CEDAR RAPIDS - Earlier this season, a reporter asked Iowa City West boys' tennis coach Mitch Gross about the #x201c;triple crown#x201d; of prep tennis.
At the time, Gross dismissed the thought of winning a state championship in singles, dou ... »
DES MOINES— When Nadine McNeal was younger, a family vacation every year was coming to the state wrestling tournament.
The referee — in her 17th year — said her father would bring them each season during her middle and high school days. A deep love of wrestling was ingrained in her from an early age and it has never left.
She’s working the table at this year’s state wrestling tournament, but she received her first district (Starmont) and sectional (Dike-New Hartford) meets this year. It’s a point of pride for referees to be given postseason tournaments and McNeal jumped at the chance.
“I kept thinking they sent the email to the wrong person,” McNeal said. “But after you blow the first whistle you realize that it’s just a regular tournament.”
The hardest part, she says, is doing a good job. There’s a lot of pressure to continually make good calls and that can be challenging.
Add in coaches breathing down her neck and sometimes hostile crowds, it certainly starts to look like a difficult job.
“You have to do the right thing every time you do it,” McNeal said. “I usually go over the rulebook before every tournament and dual.”
Getting to this point, however, began a long while ago.
McNeal grew up with four sisters and says when she was younger that her dad didn’t want them to be cheerleaders. That’s not a shot at cheerleading, but it’s something her father wanted his daughters to avoid doing.
So, they became managers.
McNeal realized she wanted to stay around the sport and made the jump to refereeing. Her father remains an important supporter and actually came to watch her at both the sectional and district meets.
“It was neat to have him there,” McNeal said. “It meant I have at least one fan in the stands.”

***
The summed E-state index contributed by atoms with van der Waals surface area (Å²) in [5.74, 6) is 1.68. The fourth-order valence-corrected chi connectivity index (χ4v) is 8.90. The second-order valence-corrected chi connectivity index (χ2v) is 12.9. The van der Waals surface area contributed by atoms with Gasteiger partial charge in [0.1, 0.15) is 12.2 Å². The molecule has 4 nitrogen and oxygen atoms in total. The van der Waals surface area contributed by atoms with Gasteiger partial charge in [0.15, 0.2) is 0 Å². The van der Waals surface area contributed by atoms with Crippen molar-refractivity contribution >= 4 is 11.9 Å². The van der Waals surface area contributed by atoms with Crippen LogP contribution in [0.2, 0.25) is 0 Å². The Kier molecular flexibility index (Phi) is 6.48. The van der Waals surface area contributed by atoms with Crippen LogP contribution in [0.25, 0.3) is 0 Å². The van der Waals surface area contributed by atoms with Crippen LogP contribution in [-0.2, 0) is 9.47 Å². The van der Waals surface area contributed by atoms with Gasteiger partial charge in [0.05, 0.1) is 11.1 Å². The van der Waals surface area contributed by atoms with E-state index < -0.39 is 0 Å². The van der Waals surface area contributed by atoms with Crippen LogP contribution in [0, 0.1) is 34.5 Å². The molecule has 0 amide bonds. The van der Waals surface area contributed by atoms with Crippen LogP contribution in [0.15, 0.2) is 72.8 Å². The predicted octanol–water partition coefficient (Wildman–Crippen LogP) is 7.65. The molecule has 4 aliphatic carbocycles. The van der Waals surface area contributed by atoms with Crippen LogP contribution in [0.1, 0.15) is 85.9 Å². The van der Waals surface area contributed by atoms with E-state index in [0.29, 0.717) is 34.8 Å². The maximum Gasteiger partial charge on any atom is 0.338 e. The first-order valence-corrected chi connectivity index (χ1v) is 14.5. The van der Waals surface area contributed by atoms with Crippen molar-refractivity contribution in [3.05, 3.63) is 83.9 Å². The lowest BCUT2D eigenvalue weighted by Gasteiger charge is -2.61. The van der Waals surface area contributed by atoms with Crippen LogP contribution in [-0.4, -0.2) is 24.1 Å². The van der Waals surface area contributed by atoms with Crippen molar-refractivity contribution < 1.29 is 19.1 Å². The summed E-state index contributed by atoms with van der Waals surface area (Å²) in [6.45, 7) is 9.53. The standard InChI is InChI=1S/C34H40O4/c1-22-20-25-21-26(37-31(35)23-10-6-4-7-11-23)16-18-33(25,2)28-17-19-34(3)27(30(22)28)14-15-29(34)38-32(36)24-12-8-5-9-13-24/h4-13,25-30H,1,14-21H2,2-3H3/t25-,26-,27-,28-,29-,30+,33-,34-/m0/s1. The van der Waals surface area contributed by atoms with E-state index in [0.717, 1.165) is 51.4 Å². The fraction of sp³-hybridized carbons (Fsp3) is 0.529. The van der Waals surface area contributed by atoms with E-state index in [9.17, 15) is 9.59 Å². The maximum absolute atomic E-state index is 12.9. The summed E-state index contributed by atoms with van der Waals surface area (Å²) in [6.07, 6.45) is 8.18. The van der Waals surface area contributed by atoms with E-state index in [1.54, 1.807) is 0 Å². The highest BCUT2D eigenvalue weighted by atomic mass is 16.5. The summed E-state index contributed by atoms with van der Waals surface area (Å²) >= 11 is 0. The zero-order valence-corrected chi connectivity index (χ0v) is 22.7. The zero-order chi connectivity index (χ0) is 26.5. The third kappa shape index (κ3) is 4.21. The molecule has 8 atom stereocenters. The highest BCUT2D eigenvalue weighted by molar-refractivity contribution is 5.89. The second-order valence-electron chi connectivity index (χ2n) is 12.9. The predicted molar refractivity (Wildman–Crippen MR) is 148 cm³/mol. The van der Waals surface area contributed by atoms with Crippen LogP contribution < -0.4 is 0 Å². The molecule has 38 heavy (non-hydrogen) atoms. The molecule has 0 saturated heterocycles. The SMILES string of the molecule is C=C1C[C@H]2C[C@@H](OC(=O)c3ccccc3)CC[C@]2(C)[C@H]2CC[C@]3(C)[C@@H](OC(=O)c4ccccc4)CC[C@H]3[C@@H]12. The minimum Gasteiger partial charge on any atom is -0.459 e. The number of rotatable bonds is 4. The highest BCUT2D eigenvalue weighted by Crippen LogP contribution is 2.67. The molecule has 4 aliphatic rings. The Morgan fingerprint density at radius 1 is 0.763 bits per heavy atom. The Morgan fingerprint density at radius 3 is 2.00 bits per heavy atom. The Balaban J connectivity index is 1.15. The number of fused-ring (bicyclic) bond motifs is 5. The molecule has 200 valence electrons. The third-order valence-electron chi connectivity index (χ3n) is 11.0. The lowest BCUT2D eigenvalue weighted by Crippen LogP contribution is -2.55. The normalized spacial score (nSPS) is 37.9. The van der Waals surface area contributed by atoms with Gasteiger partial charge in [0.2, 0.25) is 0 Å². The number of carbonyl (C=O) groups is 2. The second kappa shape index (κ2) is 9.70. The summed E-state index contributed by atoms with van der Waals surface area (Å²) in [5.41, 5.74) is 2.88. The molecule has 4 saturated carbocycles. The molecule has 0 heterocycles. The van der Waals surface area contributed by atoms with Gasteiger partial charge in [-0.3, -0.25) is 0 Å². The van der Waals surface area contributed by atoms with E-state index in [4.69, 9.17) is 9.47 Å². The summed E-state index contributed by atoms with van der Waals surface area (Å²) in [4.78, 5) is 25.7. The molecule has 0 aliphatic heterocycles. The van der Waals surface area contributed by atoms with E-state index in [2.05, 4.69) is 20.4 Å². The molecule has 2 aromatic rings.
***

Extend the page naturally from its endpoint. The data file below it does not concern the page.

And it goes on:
467 TAKEDOWNS, AND COUNTING
When Iowa City West’s Nelson Brands beat Johnson’s Elliot Pohlmeyer with a 28-13 technical fall, he tallied 13 takedowns.
Yes, 13. The junior did it in just 3:07 of match time and put his total number of takedowns this season at 467.
“He goes out to score points,” Iowa City West head coach Mark Reiland said. “That’s a good mentality to have for wrestling.”
The defending state champion at 152 pounds, Brands — son of Iowa associate head wrestling coach Terry Brands — looks well on his way to winning another title, though the road does get tougher from here.
Brands gets Des Moines Roosevelt’s No. 10 ranked Shawn Brown next and could see Waverly-Shell Rock’s No. 3 Austin Yant in the semifinals.
CAEL, NOT CARTER
A year ago, Lisbon freshman Cael Happel watched his brother, Carter, win his fourth-straight state wrestling championship.
Now, it’s his turn. Happel defeated his first-round opponent — West Central Valley’s Quest Brown — with a pin in 2:36. At 50-3 on the season, Happel is certainly the favorite to win the title at 113 pounds.
“The only pressure I’m going to have is the pressure on myself,” Happel said. “Just gotta keep it under control.”
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